I would add: 1. No transferring of bishops. 2. No transferring of pastors without sufficient cause.
    Let communities know those who are put in leadership positions over them and be in a position to judge.

    How Catholic parishes can be stable (and small) enough that members know those being recommended for ordination is a problem Roman Catholics need to be considering.

  3. Relax, Russell, there is no need to get into a dither about how it is so “prudent and responsible opening up of the process of choosing bishops through the practice of proactive transparency.” In case you haven’t noticed, the Holy Ghost is already taking care of this problem. Haven’t you been paying attention that institutional Catholic Church has been collapsing for the past 60 years around the ears of the financially corrupt sodomites posing as its priests and bishops and the contracepting, aborting, pro-gay pagan mob posing as its “People of God” who almost never go to Mass or Confession?

  4. After nearly forty years of priesthood,
    and watching the Bishop-making process take place many times,
    I think this to be the challenge:
    Everybody knows the process doesn’t work.
    But — when a priest is named, he begins to think, “I guess the process does work, after all.”
    Hence, no one with any authority wants to or feels the need to change the system.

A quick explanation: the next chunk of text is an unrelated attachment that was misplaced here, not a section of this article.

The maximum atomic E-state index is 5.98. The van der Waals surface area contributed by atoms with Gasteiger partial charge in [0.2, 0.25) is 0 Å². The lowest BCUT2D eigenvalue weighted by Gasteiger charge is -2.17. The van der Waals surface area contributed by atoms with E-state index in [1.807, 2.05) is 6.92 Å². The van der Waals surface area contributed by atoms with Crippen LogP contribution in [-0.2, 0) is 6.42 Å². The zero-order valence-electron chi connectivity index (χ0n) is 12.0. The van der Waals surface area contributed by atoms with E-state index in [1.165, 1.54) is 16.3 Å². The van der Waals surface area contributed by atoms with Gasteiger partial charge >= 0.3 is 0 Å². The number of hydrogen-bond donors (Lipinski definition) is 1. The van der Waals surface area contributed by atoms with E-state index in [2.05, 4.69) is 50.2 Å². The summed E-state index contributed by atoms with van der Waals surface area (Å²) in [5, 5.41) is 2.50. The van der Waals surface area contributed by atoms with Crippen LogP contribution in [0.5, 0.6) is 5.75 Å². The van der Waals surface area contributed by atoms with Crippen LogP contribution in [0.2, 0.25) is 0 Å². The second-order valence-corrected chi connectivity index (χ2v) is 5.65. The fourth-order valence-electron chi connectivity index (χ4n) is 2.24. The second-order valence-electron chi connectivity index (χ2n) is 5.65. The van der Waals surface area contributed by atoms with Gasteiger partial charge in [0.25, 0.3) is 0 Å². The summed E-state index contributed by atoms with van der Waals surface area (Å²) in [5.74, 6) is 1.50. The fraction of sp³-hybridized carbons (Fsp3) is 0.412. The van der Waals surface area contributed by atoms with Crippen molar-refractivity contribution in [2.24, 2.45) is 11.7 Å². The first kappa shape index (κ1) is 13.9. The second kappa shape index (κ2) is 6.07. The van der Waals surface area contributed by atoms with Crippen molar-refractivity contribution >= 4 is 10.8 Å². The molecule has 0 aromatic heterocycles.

5. I agree, but involving priests and laity in the vetting process to produce the shortlist would not have helped in the mccarrick case. Mccarrick was reportedly only #16 on the list for the archbishopric of Washington, yet somehow he was the one selected. I find it hard to believe that all 15 of the men above him were offered the position and refused it. Rather, as Cardinal Pell said, the most important task is to “cleanse the Augean stables” in the Roman Curia, and sweep away the corrupt Lavender Mafia who (seemingly in concert with the actual original Mafia) exercise so much power over the hierarchy.

  6. Next step:

    Old Frankie in Vatican “Goes to Hollywood” and lets Biden, Harris, and Pelosi pick bishops. If Chi-coms can do it, why not US-coms?

  7. I would note that historically the Kings of France and Spain had an extraordinary right of input into the selection of their country’s bishops. Not a perfect system to be sure but as they had some knowledge of proposed selections, it gave a secular opinion though not an absolute veto. Today we have illustrations of Rome’s reliance on long distance reports on candidates for which there is little personal knowledge or for whom are part of someone’s personal agenda. I think we can all cite examples of selectees from red hat down that could properly be viewed as problematic.